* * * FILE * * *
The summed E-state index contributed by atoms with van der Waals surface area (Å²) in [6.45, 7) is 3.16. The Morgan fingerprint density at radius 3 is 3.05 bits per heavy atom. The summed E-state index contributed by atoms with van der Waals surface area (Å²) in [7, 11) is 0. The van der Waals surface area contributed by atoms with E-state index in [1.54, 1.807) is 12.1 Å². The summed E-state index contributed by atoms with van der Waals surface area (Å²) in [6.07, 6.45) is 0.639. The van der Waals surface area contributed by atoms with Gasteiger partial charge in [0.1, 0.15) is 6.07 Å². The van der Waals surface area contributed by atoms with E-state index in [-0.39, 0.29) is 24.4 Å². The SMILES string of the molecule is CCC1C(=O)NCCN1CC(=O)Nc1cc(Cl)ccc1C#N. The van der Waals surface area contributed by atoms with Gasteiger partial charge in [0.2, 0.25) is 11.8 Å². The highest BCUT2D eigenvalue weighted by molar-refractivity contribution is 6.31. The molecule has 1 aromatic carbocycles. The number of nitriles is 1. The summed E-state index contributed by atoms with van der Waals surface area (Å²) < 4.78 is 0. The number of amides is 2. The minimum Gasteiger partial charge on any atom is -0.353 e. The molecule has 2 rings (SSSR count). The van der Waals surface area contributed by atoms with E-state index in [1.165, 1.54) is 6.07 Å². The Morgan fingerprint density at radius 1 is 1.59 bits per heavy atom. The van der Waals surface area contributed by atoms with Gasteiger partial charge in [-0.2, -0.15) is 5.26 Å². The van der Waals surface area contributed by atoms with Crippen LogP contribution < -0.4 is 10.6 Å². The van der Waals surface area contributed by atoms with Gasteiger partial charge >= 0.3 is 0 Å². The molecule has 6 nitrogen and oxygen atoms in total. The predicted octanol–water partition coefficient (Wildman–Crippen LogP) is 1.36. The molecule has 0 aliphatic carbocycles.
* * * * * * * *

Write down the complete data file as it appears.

The summed E-state index contributed by atoms with van der Waals surface area (Å²) in [6.45, 7) is 3.16. The Morgan fingerprint density at radius 3 is 3.05 bits per heavy atom. The summed E-state index contributed by atoms with van der Waals surface area (Å²) in [7, 11) is 0. The van der Waals surface area contributed by atoms with E-state index in [1.54, 1.807) is 12.1 Å². The summed E-state index contributed by atoms with van der Waals surface area (Å²) in [6.07, 6.45) is 0.639. The van der Waals surface area contributed by atoms with Gasteiger partial charge in [0.1, 0.15) is 6.07 Å². The van der Waals surface area contributed by atoms with E-state index in [-0.39, 0.29) is 24.4 Å². The SMILES string of the molecule is CCC1C(=O)NCCN1CC(=O)Nc1cc(Cl)ccc1C#N. The van der Waals surface area contributed by atoms with Gasteiger partial charge in [0.2, 0.25) is 11.8 Å². The highest BCUT2D eigenvalue weighted by molar-refractivity contribution is 6.31. The molecule has 1 aromatic carbocycles. The number of nitriles is 1. The summed E-state index contributed by atoms with van der Waals surface area (Å²) < 4.78 is 0. The number of amides is 2. The minimum Gasteiger partial charge on any atom is -0.353 e. The molecule has 2 rings (SSSR count). The van der Waals surface area contributed by atoms with E-state index in [1.165, 1.54) is 6.07 Å². The Morgan fingerprint density at radius 1 is 1.59 bits per heavy atom. The van der Waals surface area contributed by atoms with Gasteiger partial charge in [-0.2, -0.15) is 5.26 Å². The van der Waals surface area contributed by atoms with Crippen LogP contribution < -0.4 is 10.6 Å². The van der Waals surface area contributed by atoms with Gasteiger partial charge >= 0.3 is 0 Å². The molecule has 6 nitrogen and oxygen atoms in total. The predicted octanol–water partition coefficient (Wildman–Crippen LogP) is 1.36. The molecule has 0 aliphatic carbocycles.